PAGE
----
In the United Kingdom, ‘Nick’ (aka Carl Beech) accused a group of distinguished figures (including a former Prime Minister and a former head of the Armed Services) of child abuse and murder. His evidence (according to the new axiom) was deemed reliable by senior police officers. Raids were made on the homes of the accused. No corroborating evidence ever emerged. Eventually the case was dropped, and the ‘victim’ was himself uncovered as a fantasist and paedophile. But not before reputations had been trashed and immense hurt and harm had been caused. The police action was costed at over two million pounds.

In Australia the leading cleric (rated third in rank in the Vatican) was accused of molesting two boys in the sacristy of his own cathedral many years previously. One of the boys subsequently died – but not before allegedly denying to his mother that he had been abused. According to the new axiom, in the case of Cardinal Pell, the complainant was believed, and the accused (after two jury trials) was convicted. On appeal, the conviction was upheld by two of the three judges.  In a two-hundred-and-fourteen page dissenting summary, the third judge questioned both the evidence and (by implication) the axiom. The case awaits appeal to the High Court.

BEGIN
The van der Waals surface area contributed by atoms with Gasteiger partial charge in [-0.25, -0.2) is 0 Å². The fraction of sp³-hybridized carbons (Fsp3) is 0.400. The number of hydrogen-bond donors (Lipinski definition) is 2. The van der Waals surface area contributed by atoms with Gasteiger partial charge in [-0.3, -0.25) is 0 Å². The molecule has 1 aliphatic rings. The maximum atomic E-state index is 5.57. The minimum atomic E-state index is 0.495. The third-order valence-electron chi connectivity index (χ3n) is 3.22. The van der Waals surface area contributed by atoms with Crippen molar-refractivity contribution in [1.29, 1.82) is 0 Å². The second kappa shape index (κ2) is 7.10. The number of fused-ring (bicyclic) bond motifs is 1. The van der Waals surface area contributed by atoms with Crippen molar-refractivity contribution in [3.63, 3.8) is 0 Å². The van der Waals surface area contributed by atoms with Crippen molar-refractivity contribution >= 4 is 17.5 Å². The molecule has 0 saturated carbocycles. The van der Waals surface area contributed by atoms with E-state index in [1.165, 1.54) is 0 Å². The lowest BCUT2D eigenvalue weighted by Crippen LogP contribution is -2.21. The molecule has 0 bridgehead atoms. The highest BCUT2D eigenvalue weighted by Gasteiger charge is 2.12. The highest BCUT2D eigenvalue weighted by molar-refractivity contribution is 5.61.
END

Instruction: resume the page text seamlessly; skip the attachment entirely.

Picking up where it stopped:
There are notable similarities between the two cases. In both the police were officious in pursuing the matter; and in both they managed to produce no corroborating evidence. In both cases it is to be suspected that their enthusiasm was fuelled by the excitement of anticipated high profile convictions.

It is to the credit of the British judicial system that the accused in the Carl Beech case have been paid damages for the unwarranted intrusion into their lives. Though the damage to the credibility of the Metropolitan Police Force has been considerable. The reputation of the Victorian judiciary awaits the result of the final appeal in the case of Cardinal Pell.